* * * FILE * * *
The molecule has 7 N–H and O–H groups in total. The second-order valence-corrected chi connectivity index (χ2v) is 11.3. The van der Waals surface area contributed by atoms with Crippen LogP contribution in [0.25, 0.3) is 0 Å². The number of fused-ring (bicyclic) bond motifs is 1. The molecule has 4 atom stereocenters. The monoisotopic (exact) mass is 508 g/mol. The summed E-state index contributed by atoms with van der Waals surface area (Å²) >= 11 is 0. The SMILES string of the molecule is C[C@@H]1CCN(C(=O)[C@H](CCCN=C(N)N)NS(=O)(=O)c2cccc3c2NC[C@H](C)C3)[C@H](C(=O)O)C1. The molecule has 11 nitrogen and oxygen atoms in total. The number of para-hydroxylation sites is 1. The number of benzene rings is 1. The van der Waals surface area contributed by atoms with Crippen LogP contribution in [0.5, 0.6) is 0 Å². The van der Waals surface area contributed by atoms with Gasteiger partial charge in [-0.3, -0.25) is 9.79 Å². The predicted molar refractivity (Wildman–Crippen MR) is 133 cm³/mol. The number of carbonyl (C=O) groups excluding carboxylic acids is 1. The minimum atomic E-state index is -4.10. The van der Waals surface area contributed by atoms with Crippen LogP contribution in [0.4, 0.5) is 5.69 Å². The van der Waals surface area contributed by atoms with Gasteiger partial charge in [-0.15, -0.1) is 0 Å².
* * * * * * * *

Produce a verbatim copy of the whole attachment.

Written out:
The molecule has 7 N–H and O–H groups in total. The second-order valence-corrected chi connectivity index (χ2v) is 11.3. The van der Waals surface area contributed by atoms with Crippen LogP contribution in [0.25, 0.3) is 0 Å². The number of fused-ring (bicyclic) bond motifs is 1. The molecule has 4 atom stereocenters. The monoisotopic (exact) mass is 508 g/mol. The summed E-state index contributed by atoms with van der Waals surface area (Å²) >= 11 is 0. The SMILES string of the molecule is C[C@@H]1CCN(C(=O)[C@H](CCCN=C(N)N)NS(=O)(=O)c2cccc3c2NC[C@H](C)C3)[C@H](C(=O)O)C1. The molecule has 11 nitrogen and oxygen atoms in total. The number of para-hydroxylation sites is 1. The number of benzene rings is 1. The van der Waals surface area contributed by atoms with Crippen LogP contribution in [0.5, 0.6) is 0 Å². The van der Waals surface area contributed by atoms with Gasteiger partial charge in [-0.3, -0.25) is 9.79 Å². The predicted molar refractivity (Wildman–Crippen MR) is 133 cm³/mol. The number of carbonyl (C=O) groups excluding carboxylic acids is 1. The minimum atomic E-state index is -4.10. The van der Waals surface area contributed by atoms with Crippen LogP contribution in [0.4, 0.5) is 5.69 Å². The van der Waals surface area contributed by atoms with Gasteiger partial charge in [-0.15, -0.1) is 0 Å².